Simulation of Potential Use Cases for Shared Mobility Services in the City of Ann Arbor
Richard Twumasi-Boakye, Ford Motor CompanyShow Abstract
Xiaolin Cai, Ford Motor Company
James Fishelson, Ford Motor Company
Andrea Broaddus, Ford
In this paper, we model and simulate special use cases of on-demand shared mobility services for the City of Ann Arbor, Michigan. We define shared mobility as any motor-vehicle-served transportation option between private vehicles and public transit, such as taxis, demand-responsive transit, and dynamic shuttles. Here, we present and evaluate a suite of four diﬀerent service types that could potentially complement existing transportation services in Ann Arbor. A novel aspect of this study is that it tests scenarios that were developed in consultation with city planners looking for insights on real-world problems. This study used fleet simulation software to test four service configuration scenarios for a hypothetical on-demand shared mobility service: city-wide shuttle, a corridor-based downtown shuttle, a Park & Ride shuttle, and transit-complementary service. Three levels of demand were tested for each scenario, 3, 9, and 15 percent of all private vehicle trips in the city. Findings indicate that city-wide on-demand shared mobility services struggle to achieve higher vehicle occupancies than private vehicles at approximately 1.4. Service configurations with aggregated trip density can result in slightly improved occupancies, as found in downtown and Park & Ride shuttle scenarios. More impactful is aggregating demand by moving from “many-to-many” routing as with city-wide floating services to “many-to-one” routing as with downtown or Park & Ride shuttle services, which can increase vehicle occupancy from 1.4 to almost 2. Lastly, we also discuss potential beneﬁts in terms of reduced congestion and parking needs.
Planning for the Integration of Ride-Hailing Services with Transit: The Case of Small Transit Agencies
V. Dimitra Pyrialakou (firstname.lastname@example.org), West Virginia UniversityShow Abstract
Parisa Hajibabaee, West Virginia University
Leily Farrokhvar, West Virginia University
Amrit Williams, West Virginia University
Ride-hailing programs established through partnerships between transit agencies and transportation network companies (TNCs) is an emerging innovative practice in public transportation services. Literature and practice attest to the potential of these programs. Recent research reports have produced how-to guides and other useful material that can guide transit agencies through the various stages involved in exploring, understanding, defining, and establishing such a program. However, these materials lack adequate representation of programs established within small transit agencies, because very few of the existing case studies are of ride-hailing programs operating in rural and small urban areas or small University/College/campus towns. In this study, to address this gap, we focus on the early planning stages of establishing a ride-hailing program within a small transit agency. We propose a framework based on multi-criteria decision analysis methods that can be used to explore the perceived and actual potential benefits, costs, and performance of different ride-hailing service models. We illustrate this methodology using the case study of Mountain Line Transit Authority, operating in Monongalia County, West Virginia. The results highlight the need for a local exploration of both perceived and actual measures of the benefits and costs of different service models. Concerning the empirical results, the findings universally suggest that any ride-hailing service model is perceived as an enhancement of the existing transit services. Finally, there is a consensus in that the area and the agency will be the least benefited from implementing a late night/early morning ride-hailing service model.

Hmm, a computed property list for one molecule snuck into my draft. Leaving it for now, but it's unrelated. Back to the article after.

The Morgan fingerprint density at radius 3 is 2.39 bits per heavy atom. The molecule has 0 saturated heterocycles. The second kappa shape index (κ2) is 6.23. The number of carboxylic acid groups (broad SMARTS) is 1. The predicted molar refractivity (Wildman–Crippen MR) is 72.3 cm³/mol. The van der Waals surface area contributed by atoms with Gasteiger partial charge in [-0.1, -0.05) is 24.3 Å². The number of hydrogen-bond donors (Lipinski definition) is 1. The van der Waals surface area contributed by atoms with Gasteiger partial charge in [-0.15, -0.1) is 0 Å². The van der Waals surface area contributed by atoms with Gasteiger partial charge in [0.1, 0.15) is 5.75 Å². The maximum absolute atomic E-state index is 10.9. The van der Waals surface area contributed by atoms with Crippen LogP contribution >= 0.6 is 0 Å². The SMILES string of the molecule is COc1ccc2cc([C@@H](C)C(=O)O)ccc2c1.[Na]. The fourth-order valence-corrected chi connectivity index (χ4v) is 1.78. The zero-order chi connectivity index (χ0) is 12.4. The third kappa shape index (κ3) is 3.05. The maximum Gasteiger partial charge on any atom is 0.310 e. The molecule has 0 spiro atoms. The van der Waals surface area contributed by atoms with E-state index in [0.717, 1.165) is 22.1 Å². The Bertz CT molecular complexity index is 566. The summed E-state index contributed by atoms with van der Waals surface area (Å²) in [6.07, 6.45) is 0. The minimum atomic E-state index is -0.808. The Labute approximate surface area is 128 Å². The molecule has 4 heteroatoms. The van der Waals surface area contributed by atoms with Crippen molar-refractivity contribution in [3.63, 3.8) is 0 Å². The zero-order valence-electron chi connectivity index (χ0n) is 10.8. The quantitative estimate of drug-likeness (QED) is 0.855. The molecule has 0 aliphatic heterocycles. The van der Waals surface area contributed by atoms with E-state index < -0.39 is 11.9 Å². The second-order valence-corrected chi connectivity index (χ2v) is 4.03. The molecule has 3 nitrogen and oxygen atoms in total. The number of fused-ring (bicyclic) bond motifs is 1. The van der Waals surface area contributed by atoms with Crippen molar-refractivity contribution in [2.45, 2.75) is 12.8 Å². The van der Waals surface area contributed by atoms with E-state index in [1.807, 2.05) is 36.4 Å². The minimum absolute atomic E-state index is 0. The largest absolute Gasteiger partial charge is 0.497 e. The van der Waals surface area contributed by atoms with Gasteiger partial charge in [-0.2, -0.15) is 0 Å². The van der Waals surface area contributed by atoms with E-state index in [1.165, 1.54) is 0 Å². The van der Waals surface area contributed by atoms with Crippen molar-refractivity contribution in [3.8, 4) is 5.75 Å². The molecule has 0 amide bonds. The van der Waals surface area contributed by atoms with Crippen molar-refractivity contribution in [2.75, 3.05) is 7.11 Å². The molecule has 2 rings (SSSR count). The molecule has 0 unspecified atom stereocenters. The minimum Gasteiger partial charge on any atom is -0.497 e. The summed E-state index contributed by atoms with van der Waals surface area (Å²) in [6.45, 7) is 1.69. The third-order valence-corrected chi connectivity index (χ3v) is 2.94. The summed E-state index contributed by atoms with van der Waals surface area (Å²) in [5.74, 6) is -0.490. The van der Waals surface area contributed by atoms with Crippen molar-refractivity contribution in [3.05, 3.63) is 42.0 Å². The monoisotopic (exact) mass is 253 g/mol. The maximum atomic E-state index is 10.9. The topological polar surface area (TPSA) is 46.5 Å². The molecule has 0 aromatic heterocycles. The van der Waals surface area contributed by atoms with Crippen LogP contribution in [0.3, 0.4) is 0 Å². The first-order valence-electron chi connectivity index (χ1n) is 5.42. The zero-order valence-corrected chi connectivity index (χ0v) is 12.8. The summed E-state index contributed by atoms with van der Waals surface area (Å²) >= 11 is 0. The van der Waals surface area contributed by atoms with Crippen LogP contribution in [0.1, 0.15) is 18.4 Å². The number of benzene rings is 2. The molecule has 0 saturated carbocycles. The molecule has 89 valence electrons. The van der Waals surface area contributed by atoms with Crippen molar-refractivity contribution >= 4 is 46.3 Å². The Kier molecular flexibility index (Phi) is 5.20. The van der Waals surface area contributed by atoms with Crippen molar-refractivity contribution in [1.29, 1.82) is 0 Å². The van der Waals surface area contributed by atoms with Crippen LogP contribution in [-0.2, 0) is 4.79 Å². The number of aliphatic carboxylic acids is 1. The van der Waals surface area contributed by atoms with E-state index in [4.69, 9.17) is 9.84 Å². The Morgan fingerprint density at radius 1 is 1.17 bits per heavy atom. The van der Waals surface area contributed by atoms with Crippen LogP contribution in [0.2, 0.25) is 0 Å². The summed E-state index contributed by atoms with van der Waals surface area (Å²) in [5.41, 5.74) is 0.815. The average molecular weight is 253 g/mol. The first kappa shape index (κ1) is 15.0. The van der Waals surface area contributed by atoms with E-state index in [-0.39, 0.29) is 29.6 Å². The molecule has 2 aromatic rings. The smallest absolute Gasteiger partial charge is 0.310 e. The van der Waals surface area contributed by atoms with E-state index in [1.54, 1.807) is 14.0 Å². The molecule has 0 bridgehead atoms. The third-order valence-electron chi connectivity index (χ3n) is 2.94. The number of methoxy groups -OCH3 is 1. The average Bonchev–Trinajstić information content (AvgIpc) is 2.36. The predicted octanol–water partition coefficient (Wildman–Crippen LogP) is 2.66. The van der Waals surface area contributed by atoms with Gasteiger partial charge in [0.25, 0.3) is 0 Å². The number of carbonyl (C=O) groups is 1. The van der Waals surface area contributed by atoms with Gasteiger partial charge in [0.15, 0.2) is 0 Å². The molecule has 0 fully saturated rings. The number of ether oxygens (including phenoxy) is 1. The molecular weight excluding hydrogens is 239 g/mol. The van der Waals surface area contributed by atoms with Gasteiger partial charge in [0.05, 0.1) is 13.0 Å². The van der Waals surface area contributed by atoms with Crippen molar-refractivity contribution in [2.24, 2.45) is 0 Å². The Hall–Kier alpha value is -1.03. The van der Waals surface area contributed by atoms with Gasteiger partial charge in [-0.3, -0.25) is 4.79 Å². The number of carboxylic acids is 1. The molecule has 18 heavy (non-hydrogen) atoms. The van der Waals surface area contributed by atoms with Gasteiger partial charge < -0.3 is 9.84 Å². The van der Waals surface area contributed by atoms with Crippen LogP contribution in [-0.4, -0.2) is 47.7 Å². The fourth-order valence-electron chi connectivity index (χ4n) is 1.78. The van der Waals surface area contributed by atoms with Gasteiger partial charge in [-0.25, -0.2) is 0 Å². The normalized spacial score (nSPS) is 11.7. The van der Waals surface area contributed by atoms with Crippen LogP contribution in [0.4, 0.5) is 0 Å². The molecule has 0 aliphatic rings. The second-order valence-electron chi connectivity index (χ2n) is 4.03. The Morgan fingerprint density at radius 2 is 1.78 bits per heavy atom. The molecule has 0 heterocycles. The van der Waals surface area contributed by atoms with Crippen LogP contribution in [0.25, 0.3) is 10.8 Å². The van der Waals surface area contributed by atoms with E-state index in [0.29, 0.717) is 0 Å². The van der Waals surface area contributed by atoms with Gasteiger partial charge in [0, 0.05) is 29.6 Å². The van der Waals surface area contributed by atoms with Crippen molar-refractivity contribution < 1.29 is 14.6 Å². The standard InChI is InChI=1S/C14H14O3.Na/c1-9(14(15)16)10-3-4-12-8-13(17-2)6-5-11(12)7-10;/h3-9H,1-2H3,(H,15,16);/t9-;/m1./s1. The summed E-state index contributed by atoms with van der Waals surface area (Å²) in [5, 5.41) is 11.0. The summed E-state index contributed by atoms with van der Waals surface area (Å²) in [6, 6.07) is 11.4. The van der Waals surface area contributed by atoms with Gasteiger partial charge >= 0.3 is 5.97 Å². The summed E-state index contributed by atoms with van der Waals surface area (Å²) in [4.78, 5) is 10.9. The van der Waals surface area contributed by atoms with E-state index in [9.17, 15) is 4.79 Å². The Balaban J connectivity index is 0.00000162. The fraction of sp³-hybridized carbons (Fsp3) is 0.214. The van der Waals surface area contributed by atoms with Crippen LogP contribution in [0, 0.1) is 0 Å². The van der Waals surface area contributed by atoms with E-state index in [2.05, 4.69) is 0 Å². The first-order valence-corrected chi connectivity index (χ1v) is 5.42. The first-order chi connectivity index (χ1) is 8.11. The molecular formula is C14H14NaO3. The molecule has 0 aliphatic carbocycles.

Transportation Network Systems (TNCs) and Automated Vehicles (AVs): Bridging the Gap from City to Rural Areas
Selena Scott, Texas Southern UniversityShow Abstract
Gwendolyn Goodwin, Texas Southern University
Teidra Darrett, Texas Southern University
Transportation is critical to the economic vitality of large Metropolitan regions, smaller communities, and rural areas. Responding to transportation needs has been a priority in many states, including Texas. Emphasis has been placed on addressing increasing levels of traffic congestion, declining mobility, rural transit, and air quality concerns. The use of AVs and TNCs are being explored as ways to address these concerns. Multimodal approaches and the application of advanced technologies can be used to improve the movement of people and goods. The future is ultimately unknowable, but planning requires predictions of impending conditions, needs and possible solutions. The purpose of this paper is to establish a framework for the need and use of AVs and TNCs within the rural public transit services. Subsequently this paper details the growth and abilities of autonomous vehicles and transportation network systems as well as establishes the need of effective and reliable public transit for areas outside city limits. In addition, the benefits, disadvantages and challenges of these ideals are discussed and reviewed. The resolution of the research is that AVs and TNCs for rural public transit are worth exploring and considering. TNCs and AVs are the future of transportation as they allow further reach for immobilized citizens and provide a safer, more sustainable traveling option that will directly contribute to citizens having better access to social and economic gains. In addition, AVs have the capability to bridge the gap between rural areas and the cities of which they correspond.